Little kid with flag
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Little kid with flag
Photo taken at kibbutz near the kinneret
We Won't Get Fooled Again: Helping Teens Identify Pharaoh
A boy is tricked into being part of a game with other boys only to find out that he is the target of mockery and abuse. A girl is happy to be included as a "friend" at a lunch table until she finds it was only a ploy to get back at another girl. A boy is "hit on" as part of a practical joke. A girl is lured into an unwelcomed physical...
How is this night different from other nights? On other nights we are not obligated to ask the questions of what separates us from redemption. Tonight we are so obligated.
1) Why are women not yet universally recognized as being created in the divine image?
2) Why are Israelis still living in a state of war?
3) Why are millions of people still suffering from hunger?
4) Why are there still...
Our sages took some pains to ensure a Jewish calendar in which Pesach would always fall in the spring. (They were operating in a northern hemisphere context; I don’t think the challenges of antipodean Judaism ever occurred to them.) In the northern hemisphere, Pesach is inextricably connected with spring.
As the earth shakes off the constrictions of winter, her frozen places thawing, so we remember our...
The beginning of the seder seems strange. We start with kiddush as we normally would when we begin any festive meal. Then we wash, but without a blessing, and break bread without eating it.
What’s going on here?
It seems that the beginning of the seder is kind of a false start. We act as if we are going to begin the meal but then we realize that we can’t – we can’t really...
Child labor in cocoa fields has been documented in the following countries: Cameroon, Ghana, Cote d’Ivoire, (leading supplier, accounting for around 40% of production) Guinea and Nigeria.
Hundreds of thousands of children work in cocoa fields, and many of them are exposed to hazardous conditions, where they:
- Spray pesticides and apply fertilizers without protective gear
- Use sharp tools, like...
Use this piece before singing Hallel and think about what it means to transition from slavery to freedom.
Exodus and Liberation translate many different ways for different communities, religious groups, and individuals. Chief Tom Dostou of the Wabanaki Nation of Massachusetts offers the following prayer in an excerpt from a larger piece describing his journey across his ancestral homeland of “Turtle...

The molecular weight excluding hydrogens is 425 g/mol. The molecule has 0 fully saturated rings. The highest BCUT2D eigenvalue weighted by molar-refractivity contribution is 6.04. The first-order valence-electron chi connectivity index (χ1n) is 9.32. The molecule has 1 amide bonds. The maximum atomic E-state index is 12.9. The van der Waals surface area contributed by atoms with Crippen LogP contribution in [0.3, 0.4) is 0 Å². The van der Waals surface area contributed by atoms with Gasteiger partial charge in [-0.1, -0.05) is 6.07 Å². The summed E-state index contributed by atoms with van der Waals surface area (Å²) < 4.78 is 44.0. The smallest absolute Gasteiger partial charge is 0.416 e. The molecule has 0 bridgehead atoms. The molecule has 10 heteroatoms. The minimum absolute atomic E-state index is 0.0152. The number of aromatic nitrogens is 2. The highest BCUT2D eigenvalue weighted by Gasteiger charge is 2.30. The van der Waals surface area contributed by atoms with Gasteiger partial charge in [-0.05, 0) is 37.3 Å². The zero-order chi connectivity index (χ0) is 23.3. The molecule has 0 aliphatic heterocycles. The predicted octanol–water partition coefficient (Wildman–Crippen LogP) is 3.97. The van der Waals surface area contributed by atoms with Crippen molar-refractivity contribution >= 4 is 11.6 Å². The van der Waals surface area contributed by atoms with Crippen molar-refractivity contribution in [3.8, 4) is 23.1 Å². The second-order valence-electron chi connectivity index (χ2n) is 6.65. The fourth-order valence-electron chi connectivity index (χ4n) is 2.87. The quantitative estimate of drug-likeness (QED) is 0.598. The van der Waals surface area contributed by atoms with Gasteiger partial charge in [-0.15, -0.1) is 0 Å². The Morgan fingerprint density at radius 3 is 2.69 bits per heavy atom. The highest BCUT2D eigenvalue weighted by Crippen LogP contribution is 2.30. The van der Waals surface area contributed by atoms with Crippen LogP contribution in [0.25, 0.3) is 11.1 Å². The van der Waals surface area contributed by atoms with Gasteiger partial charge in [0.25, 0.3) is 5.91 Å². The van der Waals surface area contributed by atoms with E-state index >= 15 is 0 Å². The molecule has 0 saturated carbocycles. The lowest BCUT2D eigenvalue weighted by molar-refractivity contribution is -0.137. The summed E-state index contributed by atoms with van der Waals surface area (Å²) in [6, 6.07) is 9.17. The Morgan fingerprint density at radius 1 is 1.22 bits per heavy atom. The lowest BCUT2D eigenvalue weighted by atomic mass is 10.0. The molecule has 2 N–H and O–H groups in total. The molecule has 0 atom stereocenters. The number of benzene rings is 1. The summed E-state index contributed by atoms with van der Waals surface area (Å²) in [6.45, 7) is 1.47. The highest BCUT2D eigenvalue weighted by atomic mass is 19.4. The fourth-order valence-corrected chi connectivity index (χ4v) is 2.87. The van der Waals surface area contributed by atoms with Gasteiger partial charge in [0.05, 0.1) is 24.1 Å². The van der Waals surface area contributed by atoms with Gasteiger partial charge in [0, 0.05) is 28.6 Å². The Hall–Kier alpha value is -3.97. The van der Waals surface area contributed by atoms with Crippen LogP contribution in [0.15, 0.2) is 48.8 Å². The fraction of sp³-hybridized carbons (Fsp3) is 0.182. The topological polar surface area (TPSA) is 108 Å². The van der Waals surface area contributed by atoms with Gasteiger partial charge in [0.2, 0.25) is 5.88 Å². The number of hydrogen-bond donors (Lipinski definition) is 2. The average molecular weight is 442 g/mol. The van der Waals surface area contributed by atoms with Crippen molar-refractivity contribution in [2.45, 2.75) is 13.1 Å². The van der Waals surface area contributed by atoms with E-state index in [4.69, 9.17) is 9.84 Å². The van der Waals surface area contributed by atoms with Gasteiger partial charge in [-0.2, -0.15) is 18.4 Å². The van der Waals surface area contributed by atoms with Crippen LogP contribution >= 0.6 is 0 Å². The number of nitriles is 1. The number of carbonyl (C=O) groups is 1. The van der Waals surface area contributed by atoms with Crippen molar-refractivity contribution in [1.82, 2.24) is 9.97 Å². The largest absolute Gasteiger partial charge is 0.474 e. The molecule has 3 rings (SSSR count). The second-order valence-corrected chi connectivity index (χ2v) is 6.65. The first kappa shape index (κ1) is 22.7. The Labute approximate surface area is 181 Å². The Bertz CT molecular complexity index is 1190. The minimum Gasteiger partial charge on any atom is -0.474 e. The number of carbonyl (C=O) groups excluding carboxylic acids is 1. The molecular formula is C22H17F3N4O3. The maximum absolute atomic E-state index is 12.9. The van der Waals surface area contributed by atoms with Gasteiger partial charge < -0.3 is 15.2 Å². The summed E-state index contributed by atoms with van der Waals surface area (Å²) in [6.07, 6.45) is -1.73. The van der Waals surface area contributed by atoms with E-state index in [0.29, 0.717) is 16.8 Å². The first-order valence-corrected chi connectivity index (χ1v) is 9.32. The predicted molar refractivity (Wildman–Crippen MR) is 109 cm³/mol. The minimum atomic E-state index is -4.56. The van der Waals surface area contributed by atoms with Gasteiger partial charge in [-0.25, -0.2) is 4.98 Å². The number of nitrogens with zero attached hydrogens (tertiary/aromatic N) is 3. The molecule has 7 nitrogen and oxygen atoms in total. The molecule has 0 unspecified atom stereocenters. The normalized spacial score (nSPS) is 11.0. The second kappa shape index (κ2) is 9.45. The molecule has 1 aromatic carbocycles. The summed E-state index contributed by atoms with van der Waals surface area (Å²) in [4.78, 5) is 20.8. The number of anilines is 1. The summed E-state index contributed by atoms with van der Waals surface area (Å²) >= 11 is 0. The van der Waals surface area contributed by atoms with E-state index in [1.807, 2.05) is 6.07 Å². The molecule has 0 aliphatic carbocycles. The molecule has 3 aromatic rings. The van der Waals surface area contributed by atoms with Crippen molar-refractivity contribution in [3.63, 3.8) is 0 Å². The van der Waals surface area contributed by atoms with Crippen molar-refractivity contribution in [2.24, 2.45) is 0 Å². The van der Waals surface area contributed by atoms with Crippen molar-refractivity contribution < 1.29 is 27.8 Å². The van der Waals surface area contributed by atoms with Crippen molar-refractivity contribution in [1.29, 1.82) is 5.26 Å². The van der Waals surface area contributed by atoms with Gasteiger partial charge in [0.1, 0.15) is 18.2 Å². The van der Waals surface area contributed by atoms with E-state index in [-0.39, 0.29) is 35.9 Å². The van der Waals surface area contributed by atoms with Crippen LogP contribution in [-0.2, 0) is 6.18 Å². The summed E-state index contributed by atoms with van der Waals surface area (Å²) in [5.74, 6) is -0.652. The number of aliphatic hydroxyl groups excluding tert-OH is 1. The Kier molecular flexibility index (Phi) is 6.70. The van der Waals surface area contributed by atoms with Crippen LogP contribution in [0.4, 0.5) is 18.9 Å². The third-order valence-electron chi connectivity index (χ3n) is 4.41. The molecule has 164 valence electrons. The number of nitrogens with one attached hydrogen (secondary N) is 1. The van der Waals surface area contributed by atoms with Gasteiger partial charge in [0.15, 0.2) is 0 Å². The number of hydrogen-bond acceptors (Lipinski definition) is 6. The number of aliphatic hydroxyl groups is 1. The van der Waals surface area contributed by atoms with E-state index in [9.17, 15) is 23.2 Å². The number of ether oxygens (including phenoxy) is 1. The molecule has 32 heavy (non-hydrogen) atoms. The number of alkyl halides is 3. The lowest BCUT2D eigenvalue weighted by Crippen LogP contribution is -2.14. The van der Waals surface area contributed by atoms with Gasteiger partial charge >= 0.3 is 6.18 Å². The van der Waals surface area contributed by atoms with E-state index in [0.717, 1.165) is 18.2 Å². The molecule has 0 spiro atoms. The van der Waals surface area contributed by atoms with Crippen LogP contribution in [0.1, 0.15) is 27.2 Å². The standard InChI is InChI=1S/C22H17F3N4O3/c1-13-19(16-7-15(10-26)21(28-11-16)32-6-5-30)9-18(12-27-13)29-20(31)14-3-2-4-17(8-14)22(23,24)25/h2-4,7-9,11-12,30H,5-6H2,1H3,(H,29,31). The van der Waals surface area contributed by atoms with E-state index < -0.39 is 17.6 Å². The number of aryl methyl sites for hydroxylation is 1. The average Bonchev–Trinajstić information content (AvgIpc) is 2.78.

The Seder is all about answering questions. But one question remains unanswered, and that’s the most important question – Why? We are taught, “In every generation, each person must see him/herself as if s/he were redeemed from Egypt.”But why? Why return to Egypt year after year? Why re-taste the bitterness of slavery? Ask the Torah – What difference does this experience make...
Passover is a time for us to reflect on our own freedom and an opportunity to connect our lives with the struggles of others. At AVODAH, we support emerging Jewish leaders as they work to address some of the most pressing issues in the fight against poverty. We study the complex (and often overlapping) systemic issues that impact people in our country, and explore how Jewish tradition calls on us to respond. This year,...
The whole point of the seder is to ask questions. This is your time to ask about things that confuse you, things you don’t understand, or even things you don’t agree with. There really is no is no such thing as a stupid question, especially tonight.
- Joy Levitt (age 16)
Questions are not only welcome during the course of the evening but are vital to tonight’s journey. Our...
The first hand-washing of the seder is unusual. The rabbis point out that even a child would wonder at least two things: why do we wash without a blessing and why do we bother to wash when we will not be eating our meal for some time. They suggest that we wash our hands here in order to raise questions. Questions, both of wonder and of despair, are crucial to our time at the seder and, really, our growth as human...
Together as we wash our hands, they move into the bowl of water, and back out of the water. Why do we do this? Are our hands really getting clean without soap? We won’t be eating for some time, why do we do this so early?
The washing of our hands suggests that we are open to question. One question that is always asked is about hope.
Rick Recht answers in his song:
This is the hope that...
Traditionally, The Four Sons (or Children) include a wise son, a wicked (or rebellious) son, a simple son and one who does not even know enough to ask. Each of the first three ask questions about the Seder, essentially "Explain all this to me - what are my responsibilities?" "What has all this nonsense you are babbling about got to do with me?" and "What IS all this anyway?" while the fourth is silent - requiring the...
For a well-formatted printable ritual, and for more information about Rabbis Organizing Rabbis, please visit http://www.rac.org/ror/
The traditional Ha Lachma Anya is found at the beginning of the Maggid, or “storytelling,” section of the Haggadah. This ritual connects both our Exodus story and the Jewish immigrant narrative to the reality of aspiring Americans...